Therefore it stands to reason that to some of the private banks offering wealth management services the above results might come as a bit of a shock. Not really a big surprise, because if I were to ask you to describe your idea of the traditional private banker the word caring would probably not be the first one to enter your mind.
Many banks still think fees, or investment performance is all that matters. What’s certain is that they are not yet convinced that it is absolutely vital to offer outstanding service to every single client.
How do I know?
Well, take a look at this chart that asks people to reflect on how well their wealth manager knows them:
Source: Scorpio Partnership, Futurewealth 2014
Once we’ve taken a moment to see how generally satisfied customers in the Americas are, we can pause to consider the fact that in Europe and Asia two in every five clients don’t believe that their financial advisor has a good knowledge of their attitude to risk or financial goals and objectives.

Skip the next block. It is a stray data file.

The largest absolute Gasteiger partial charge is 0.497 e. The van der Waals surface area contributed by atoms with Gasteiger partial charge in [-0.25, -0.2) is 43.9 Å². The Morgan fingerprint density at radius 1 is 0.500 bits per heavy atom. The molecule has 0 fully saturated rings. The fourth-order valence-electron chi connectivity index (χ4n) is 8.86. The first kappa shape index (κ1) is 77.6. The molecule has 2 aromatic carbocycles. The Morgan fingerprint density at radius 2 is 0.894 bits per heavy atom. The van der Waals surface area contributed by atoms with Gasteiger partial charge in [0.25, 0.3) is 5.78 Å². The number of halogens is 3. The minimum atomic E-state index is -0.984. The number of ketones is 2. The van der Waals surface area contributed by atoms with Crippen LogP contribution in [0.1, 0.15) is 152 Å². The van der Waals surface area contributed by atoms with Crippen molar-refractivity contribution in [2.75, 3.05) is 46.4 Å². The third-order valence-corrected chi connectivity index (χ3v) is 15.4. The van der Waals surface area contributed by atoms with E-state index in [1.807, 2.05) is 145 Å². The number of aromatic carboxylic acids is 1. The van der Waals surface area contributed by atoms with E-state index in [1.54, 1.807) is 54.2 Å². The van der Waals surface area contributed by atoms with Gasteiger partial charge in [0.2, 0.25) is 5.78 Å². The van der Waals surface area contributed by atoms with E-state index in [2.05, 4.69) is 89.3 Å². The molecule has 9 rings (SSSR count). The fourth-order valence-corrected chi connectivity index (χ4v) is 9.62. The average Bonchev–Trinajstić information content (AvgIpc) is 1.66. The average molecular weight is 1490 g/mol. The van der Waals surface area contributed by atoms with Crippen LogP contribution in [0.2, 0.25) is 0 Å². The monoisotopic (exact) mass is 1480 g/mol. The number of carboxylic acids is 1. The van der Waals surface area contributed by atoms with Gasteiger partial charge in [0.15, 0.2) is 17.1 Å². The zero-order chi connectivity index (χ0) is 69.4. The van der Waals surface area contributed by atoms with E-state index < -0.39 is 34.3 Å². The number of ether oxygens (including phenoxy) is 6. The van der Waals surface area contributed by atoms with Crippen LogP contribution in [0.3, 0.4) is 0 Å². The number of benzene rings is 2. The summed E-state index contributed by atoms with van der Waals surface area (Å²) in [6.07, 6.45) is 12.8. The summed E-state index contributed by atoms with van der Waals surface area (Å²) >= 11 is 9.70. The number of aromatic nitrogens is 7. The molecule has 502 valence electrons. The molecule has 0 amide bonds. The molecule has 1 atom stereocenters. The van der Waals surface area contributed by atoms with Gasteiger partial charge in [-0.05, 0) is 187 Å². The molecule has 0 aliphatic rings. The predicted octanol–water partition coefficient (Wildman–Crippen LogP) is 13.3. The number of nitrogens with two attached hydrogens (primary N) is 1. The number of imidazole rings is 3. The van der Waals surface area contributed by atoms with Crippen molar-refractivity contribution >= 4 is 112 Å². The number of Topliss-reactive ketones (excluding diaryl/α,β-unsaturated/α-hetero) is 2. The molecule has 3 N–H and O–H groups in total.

These aren’t customers that pop into a high-street branch every now and again; they are high-net-worth individuals who pay handsomely for the chance to benefit from a wealth manager’s expertise.
How on earth can that benefit be maximized when the advisor doesn’t understand what makes that customer tick?
For me, now on the sidelines of the private banking game, there is an urgent need for wealth managers to listen to the client, to ask – via actual customer research – what those clients want and to deliver on those needs and wants in a way that provides a genuinely meaningful relationship.
The reward for clients will be better service and better performance in relation to their financial goals. The carrot dangling for the banks is loyalty, a greater share of a client’s assets and their advocacy and willingness to refer.
If you prefer the stick to the carrot, the risk of continuing to sideline the customer voice is that clients will simply shift their assets to someone who does listen. One thing that endures irrespective of wealth or geography is this: Unhappy clients can vote with their feet!
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Back To The Thingimy That Was The Original Idea Of This Whatsimy
Recently I’ve taken a month long holiday from blogging and upon my return I’ve had a few rants on this blog about:
IMF money that’s about to go missing
People getting paid more than me
Using children and elderly as investment products